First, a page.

SHORT-TERM LOSSES FOR LONG-TERM GAINS IN CATTLE MARKET

Uncertainty in the cattle market is impacting every U.S. beef producer this fall. Like all sectors in agriculture, post-pandemic and supply-chain challenges are being further exacerbated by above- or near-record drought conditions. Extreme drought is no longer confined to the West, with tough conditions impacting Corn-Belt states, as well.

While many producers liquidate, total U.S. beef herd numbers continue to shrink, driving consumer prices higher and profitability per head higher for producers, even amidst sky-high feed costs.

“Cattle producers need water, and they need it now,” says Luke Schultz, Conterra Great Plains Region relationship manager. “But the cattle industry remains bullish on prices as less feeder calves hit the market.”

Like most market seasons, this one too, is temporary.

“Producers aren’t completely liquidating,” says Schultz. “Those still maintaining the core herd for genetics are going to see very profitable prices throughout the next 24 months.”

Bullish market

Even as drought conditions perpetuate low cattle inventories, high value will be placed on cows, calves and yearlings throughout the next 12 months.

“It’s going to rain again and when it does, people will want to expand their herds and those heifers will be a hot commodity,” says Schultz, a Kansas Flint hills native and lifelong agriculturalist.

But how hot of a commodity can we expect replacement heifers to be? According to Mark Johnson, an Oklahoma State University beef cattle breeding specialist, medium and large frame muscle score 1 heifers are currently trading at $777 per head. Assuming these heifers are sold in May of next year and an average mature weight of 1,300 pounds, prices could look like $1,300 per head, all feed costs remaining equal.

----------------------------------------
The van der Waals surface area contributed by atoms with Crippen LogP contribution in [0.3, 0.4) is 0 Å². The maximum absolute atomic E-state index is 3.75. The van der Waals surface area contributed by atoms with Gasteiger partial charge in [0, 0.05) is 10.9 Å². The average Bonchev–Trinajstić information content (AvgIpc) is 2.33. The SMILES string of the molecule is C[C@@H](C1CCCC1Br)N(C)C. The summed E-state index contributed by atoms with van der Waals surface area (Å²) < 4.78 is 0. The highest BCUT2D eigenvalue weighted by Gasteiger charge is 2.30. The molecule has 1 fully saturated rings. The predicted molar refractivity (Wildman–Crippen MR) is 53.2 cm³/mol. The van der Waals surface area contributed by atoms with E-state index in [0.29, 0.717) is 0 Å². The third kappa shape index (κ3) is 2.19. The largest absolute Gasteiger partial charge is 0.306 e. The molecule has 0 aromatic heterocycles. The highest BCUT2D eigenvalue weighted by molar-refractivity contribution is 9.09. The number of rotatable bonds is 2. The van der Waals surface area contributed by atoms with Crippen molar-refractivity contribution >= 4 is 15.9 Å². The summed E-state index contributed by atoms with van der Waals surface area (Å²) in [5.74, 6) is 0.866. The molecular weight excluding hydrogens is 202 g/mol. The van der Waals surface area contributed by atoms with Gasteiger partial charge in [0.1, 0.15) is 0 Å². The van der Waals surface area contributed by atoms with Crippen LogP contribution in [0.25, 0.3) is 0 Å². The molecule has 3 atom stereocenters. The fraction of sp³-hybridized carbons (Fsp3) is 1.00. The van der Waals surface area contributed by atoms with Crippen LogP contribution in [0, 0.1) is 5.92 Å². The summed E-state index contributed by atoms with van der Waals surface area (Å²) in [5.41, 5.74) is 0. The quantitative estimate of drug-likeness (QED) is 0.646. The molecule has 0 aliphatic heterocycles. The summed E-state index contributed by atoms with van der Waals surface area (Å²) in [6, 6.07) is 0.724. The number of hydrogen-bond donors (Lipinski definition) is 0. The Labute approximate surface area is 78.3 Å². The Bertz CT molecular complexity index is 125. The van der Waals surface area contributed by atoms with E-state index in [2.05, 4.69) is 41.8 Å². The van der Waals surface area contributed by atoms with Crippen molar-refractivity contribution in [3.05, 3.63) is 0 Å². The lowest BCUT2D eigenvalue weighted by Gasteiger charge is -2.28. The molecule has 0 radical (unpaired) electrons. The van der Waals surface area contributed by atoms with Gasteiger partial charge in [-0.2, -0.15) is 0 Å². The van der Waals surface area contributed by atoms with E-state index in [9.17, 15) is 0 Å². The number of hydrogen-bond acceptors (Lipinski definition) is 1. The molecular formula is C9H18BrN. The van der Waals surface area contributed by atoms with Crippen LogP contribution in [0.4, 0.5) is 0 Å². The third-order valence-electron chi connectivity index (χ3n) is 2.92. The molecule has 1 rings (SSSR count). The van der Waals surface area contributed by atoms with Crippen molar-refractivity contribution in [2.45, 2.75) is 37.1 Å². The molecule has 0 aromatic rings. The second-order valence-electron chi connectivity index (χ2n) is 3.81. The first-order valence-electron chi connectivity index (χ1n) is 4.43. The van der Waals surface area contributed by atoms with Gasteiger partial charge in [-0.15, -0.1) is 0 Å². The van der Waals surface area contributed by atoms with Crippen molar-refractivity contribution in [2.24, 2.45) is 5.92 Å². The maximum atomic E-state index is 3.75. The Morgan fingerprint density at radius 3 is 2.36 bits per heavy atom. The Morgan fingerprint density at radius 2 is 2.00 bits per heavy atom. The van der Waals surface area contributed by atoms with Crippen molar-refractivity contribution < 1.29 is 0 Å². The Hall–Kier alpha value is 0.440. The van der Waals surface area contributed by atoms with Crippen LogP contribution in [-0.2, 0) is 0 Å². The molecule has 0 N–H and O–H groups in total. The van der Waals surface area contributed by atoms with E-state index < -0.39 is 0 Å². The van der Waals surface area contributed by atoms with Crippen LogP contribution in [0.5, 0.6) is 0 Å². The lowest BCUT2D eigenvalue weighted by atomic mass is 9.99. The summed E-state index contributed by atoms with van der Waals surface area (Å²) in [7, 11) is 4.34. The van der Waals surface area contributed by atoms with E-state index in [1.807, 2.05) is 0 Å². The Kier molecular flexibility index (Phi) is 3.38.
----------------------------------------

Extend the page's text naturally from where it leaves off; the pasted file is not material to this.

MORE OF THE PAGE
However high price predictions go, Schultz says producers need to be watching their bottom line as current input costs present stress on any operation.

“Producers should ask how much they’re willing to spend to truck in hay and grains to get through the winter months,” says Schultz. “Budgets need to be penciled out for the next 12 to 36 months for producers to have a good snapshot of how they stand.”

Challenging feed conditions

Much of the uncertainty in the cattle market is due to extremely high feed costs. A recent USDA crop progress and conditions report showed that just under 39% of U.S. beef inventory is grazing on pasture or rangeland that is rated as poor or very poor. The hardest-hit states are also the states with the highest cattle inventories — Texas, Nebraska, Montana, South Dakota and Oklahoma.

Meanwhile, hay producers in those same states are struggling to produce an adequate crop due to the dry conditions. Producers should have a firm understanding of their cost of gain to calculate breakeven totals and plan for their operations long term.

But even as high feed costs and hard-to-find hay supplies weigh hard on producers’ wallets, domestic and global beef demand remains high. U.S. beef producers can offset the mental challenges that come with shrinking herds and high-priced inputs with the promise of an ever-growing world demand for quality beef products.

Working with your lender

Navigating through inventory and financial losses is tough enough without having to worry if your lender will see you through the long-term plan.

“If you’re used to talking with your lender once a month, it might be prudent to reach out twice a month,” says Schultz. “Be proactive and start a conversation so you help keep the partnership going through challenging times.”

Not all lenders will understand short-term loss for long-term gains, but every lender understands a balance sheet.

“At the end of the day, cash is king and you need equity,” reminds Schultz. “A good relationship with your lender can help a cattle producer in a tough situation.”

Schultz says Conterra lenders tend to value relationships first and the business second.

“We want to serve our clients,” he says. “We’ll ask ourselves, ‘based on what we’re looking at now, can this producer make it through the next 12 – 24 months or do adjustments need to happen?’”

With any economic downturn, equity in the balance sheet is critical. Schultz says it may not be the year to buy new equipment, as its important to watch expenditures when inputs are so high.

Ultimately, based on previous cattle cycles, historic highs in the feeder cattle market will likely be touched again in the next 24 months and could even reach new highs. Schultz says this long-term gain is worth buckling in and weathering the current cattle market uncertainty.

Work with Kansas-based Schultz and other qualified, ag lending experts by contacting Conterra for more information.

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